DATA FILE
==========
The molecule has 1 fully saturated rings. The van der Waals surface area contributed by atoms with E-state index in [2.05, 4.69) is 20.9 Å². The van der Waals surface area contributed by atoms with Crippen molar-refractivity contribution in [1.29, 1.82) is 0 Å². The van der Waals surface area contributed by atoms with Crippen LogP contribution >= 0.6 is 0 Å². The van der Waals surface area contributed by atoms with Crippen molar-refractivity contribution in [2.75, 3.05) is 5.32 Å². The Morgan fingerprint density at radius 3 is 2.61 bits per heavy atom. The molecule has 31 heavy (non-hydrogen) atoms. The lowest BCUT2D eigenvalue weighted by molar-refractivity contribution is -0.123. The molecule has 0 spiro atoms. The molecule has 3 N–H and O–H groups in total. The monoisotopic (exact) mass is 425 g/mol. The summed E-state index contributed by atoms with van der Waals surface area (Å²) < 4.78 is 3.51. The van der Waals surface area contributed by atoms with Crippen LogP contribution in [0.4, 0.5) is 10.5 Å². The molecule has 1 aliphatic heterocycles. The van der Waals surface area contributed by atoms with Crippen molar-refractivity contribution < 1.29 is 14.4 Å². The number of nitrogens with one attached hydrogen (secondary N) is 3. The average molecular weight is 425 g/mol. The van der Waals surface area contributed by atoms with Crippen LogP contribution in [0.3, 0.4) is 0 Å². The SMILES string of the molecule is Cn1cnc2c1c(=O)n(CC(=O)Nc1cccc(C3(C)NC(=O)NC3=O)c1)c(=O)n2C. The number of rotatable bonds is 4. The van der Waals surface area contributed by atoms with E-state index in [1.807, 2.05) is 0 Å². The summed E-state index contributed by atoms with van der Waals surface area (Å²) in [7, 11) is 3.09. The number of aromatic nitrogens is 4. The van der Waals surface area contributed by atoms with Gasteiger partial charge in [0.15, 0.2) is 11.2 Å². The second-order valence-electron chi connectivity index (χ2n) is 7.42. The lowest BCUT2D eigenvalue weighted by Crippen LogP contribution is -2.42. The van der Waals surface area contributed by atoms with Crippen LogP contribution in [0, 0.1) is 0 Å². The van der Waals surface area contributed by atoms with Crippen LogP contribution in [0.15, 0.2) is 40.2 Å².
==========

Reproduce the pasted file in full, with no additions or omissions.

The molecule has 1 fully saturated rings. The van der Waals surface area contributed by atoms with E-state index in [2.05, 4.69) is 20.9 Å². The van der Waals surface area contributed by atoms with Crippen molar-refractivity contribution in [1.29, 1.82) is 0 Å². The van der Waals surface area contributed by atoms with Crippen LogP contribution >= 0.6 is 0 Å². The van der Waals surface area contributed by atoms with Crippen molar-refractivity contribution in [2.75, 3.05) is 5.32 Å². The Morgan fingerprint density at radius 3 is 2.61 bits per heavy atom. The molecule has 31 heavy (non-hydrogen) atoms. The lowest BCUT2D eigenvalue weighted by molar-refractivity contribution is -0.123. The molecule has 0 spiro atoms. The molecule has 3 N–H and O–H groups in total. The monoisotopic (exact) mass is 425 g/mol. The summed E-state index contributed by atoms with van der Waals surface area (Å²) < 4.78 is 3.51. The van der Waals surface area contributed by atoms with Crippen LogP contribution in [0.4, 0.5) is 10.5 Å². The molecule has 1 aliphatic heterocycles. The van der Waals surface area contributed by atoms with Crippen molar-refractivity contribution < 1.29 is 14.4 Å². The number of nitrogens with one attached hydrogen (secondary N) is 3. The average molecular weight is 425 g/mol. The van der Waals surface area contributed by atoms with Crippen LogP contribution in [0.3, 0.4) is 0 Å². The SMILES string of the molecule is Cn1cnc2c1c(=O)n(CC(=O)Nc1cccc(C3(C)NC(=O)NC3=O)c1)c(=O)n2C. The number of rotatable bonds is 4. The van der Waals surface area contributed by atoms with E-state index in [1.807, 2.05) is 0 Å². The summed E-state index contributed by atoms with van der Waals surface area (Å²) in [7, 11) is 3.09. The number of aromatic nitrogens is 4. The van der Waals surface area contributed by atoms with Gasteiger partial charge in [0.15, 0.2) is 11.2 Å². The second-order valence-electron chi connectivity index (χ2n) is 7.42. The lowest BCUT2D eigenvalue weighted by Crippen LogP contribution is -2.42. The van der Waals surface area contributed by atoms with Crippen LogP contribution in [0, 0.1) is 0 Å². The van der Waals surface area contributed by atoms with Crippen LogP contribution in [0.15, 0.2) is 40.2 Å².